The ebuilds now delete unix_socket_director{y,ies} from postgresql.conf.

9.1 is excluded as it is EOL and I will mask it with this security release. (An impending version bump is also on the way in a week or so.)

I'm sorry if things are a bit messy. I have a new postgresql.eselect module to get out as well.
Comment 12 Aaron W. Swenson gentoo-dev 2017-02-07 15:42:48 UTC
Created attachment 462806 [details]
secbug-603716.tbz2

Okay, I got a cleaned up set ready for review.

Upstream will be releasing an update this Thursday and I'd like to have this in place for that release.
Comment 13 Kristian Fiskerstrand gentoo-dev Security 2017-02-11 13:30:11 UTC
Thank you. I've done a quick review of the updated files and it looks good to me, although mjo is closer to this particular issue.
Comment 14 Aaron W. Swenson gentoo-dev 2017-04-18 12:14:48 UTC
The fixes have been committed, but I've been vague on the reason.

commit f1b07f8816c2f0346d07468bdb4c5b9ce4ffada7
Author: Aaron W. Swenson <titanofold@gentoo.org>
Date:   Mon Apr 17 09:09:56 2017 -0400

    dev-db/postgresql: Eselect and security related fixes
    
    Dependency bumped on app-eselect/eselect-postgresql to 2.0. Some of
    its work has been shifted into the ebuild as the files/links don’t
    change until this package is reemerge, unmerged, or updated.
    
    Security issues addressed in the initscripts per bugs 603716 and 603720.
    
    Bugs: 603716, 603720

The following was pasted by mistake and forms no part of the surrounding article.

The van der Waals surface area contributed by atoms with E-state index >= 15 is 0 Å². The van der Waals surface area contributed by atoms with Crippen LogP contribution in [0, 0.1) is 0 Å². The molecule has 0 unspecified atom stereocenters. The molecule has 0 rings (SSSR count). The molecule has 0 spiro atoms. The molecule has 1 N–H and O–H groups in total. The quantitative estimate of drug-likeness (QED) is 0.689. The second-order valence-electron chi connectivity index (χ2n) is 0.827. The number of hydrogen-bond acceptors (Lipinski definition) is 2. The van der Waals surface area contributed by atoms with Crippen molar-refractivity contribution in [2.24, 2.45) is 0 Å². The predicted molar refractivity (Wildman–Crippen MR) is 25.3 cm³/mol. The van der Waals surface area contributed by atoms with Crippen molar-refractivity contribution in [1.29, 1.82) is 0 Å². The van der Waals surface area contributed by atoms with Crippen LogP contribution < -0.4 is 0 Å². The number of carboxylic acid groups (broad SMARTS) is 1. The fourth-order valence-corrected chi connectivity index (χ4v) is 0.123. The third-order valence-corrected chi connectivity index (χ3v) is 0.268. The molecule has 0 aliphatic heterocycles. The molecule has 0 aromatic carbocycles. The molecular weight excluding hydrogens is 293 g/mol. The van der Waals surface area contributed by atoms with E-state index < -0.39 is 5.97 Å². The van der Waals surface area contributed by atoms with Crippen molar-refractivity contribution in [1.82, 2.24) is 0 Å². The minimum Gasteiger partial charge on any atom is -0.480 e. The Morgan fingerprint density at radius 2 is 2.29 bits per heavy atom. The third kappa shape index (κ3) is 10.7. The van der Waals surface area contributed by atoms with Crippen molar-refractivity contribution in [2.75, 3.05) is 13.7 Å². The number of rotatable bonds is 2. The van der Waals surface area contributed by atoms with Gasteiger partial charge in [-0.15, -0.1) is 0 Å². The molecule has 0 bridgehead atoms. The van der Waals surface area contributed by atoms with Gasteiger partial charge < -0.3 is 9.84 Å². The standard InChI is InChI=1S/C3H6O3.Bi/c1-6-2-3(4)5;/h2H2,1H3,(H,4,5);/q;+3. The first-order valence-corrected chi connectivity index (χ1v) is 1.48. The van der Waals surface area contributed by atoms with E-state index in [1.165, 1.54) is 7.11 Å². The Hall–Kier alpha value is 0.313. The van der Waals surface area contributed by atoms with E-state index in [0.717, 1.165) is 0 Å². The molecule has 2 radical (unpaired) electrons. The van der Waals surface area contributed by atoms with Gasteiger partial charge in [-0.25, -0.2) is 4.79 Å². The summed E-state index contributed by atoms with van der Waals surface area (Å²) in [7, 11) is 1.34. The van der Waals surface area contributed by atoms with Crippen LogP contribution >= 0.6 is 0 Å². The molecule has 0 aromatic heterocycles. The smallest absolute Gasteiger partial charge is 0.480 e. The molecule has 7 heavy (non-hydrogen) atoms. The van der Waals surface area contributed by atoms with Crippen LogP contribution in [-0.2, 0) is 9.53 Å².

Comment 15 Michael Orlitzky gentoo-dev 2017-04-22 23:51:10 UTC
(In reply to Aaron W. Swenson from comment #14)
> The fixes have been committed, but I've been vague on the reason.
> 

For the record, I've looked through these and don't see any problems.
Comment 16 Aaron W. Swenson gentoo-dev 2018-02-11 15:56:18 UTC
commit 850efe2a5700c2ba30f9e9860dd83143cf15da34 (HEAD -> master, origin/master, origin/HEAD)
Author: Aaron W. Swenson <titanofold@gentoo.org>
Date:   Sun Feb 11 10:54:10 2018 -0500

    dev-db/postgresql: Cleanup Old and Insecure Files

    Bug: https://bugs.gentoo.org/627462
    Bug: https://bugs.gentoo.org/636978
    Bug: https://bugs.gentoo.org/630824
    Bug: https://bugs.gentoo.org/603720
    Bug: https://bugs.gentoo.org/603716
    Package-Manager: Portage-2.3.19, Repoman-2.3.6

commit 3b3ec30d0b02920ec76eeef4db2a968c3a907d23
Author: Jeroen Roovers <jer@gentoo.org>
Date:   Sun Feb 11 13:09:46 2018 +0100

    dev-db/postgresql: Stable for HPPA too.

    Package-Manager: Portage-2.3.24, Repoman-2.3.6
    RepoMan-Options: --ignore-arches
Comment 17 Aaron W. Swenson gentoo-dev 2018-05-20 09:50:48 UTC
This has been  completed 3 months ago now. What's our next step to closed this bug?
Comment 18 Thomas Deutschmann gentoo-dev Security 2018-10-30 19:08:46 UTC
Converting into security bug.
Bug is now public.

Added to an existing GLSA.
Comment 19 GLSAMaker/CVETool Bot gentoo-dev 2018-10-30 21:08:32 UTC
This issue was resolved and addressed in
 GLSA 201810-08 at https://security.gentoo.org/glsa/201810-08
by GLSA coordinator Thomas Deutschmann (whissi).